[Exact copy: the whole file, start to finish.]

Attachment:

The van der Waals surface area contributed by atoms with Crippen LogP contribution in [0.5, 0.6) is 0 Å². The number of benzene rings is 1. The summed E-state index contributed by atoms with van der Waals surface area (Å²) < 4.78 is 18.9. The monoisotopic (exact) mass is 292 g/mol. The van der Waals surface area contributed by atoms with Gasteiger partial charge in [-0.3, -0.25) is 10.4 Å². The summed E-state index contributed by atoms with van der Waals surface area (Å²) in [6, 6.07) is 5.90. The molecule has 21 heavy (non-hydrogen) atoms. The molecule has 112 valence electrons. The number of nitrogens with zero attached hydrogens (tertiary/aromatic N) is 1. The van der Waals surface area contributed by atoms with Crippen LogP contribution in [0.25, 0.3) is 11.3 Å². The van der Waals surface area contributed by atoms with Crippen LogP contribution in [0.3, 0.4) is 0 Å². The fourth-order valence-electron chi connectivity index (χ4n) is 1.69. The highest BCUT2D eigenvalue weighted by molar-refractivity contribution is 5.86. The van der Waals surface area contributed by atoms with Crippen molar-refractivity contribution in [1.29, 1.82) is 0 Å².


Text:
The van der Waals surface area contributed by atoms with Crippen LogP contribution in [0.5, 0.6) is 0 Å². The number of benzene rings is 1. The summed E-state index contributed by atoms with van der Waals surface area (Å²) < 4.78 is 18.9. The monoisotopic (exact) mass is 292 g/mol. The van der Waals surface area contributed by atoms with Gasteiger partial charge in [-0.3, -0.25) is 10.4 Å². The summed E-state index contributed by atoms with van der Waals surface area (Å²) in [6, 6.07) is 5.90. The molecule has 21 heavy (non-hydrogen) atoms. The molecule has 112 valence electrons. The number of nitrogens with zero attached hydrogens (tertiary/aromatic N) is 1. The van der Waals surface area contributed by atoms with Crippen LogP contribution in [0.25, 0.3) is 11.3 Å². The van der Waals surface area contributed by atoms with Crippen LogP contribution in [0.3, 0.4) is 0 Å². The fourth-order valence-electron chi connectivity index (χ4n) is 1.69. The highest BCUT2D eigenvalue weighted by molar-refractivity contribution is 5.86. The van der Waals surface area contributed by atoms with Crippen molar-refractivity contribution in [1.29, 1.82) is 0 Å².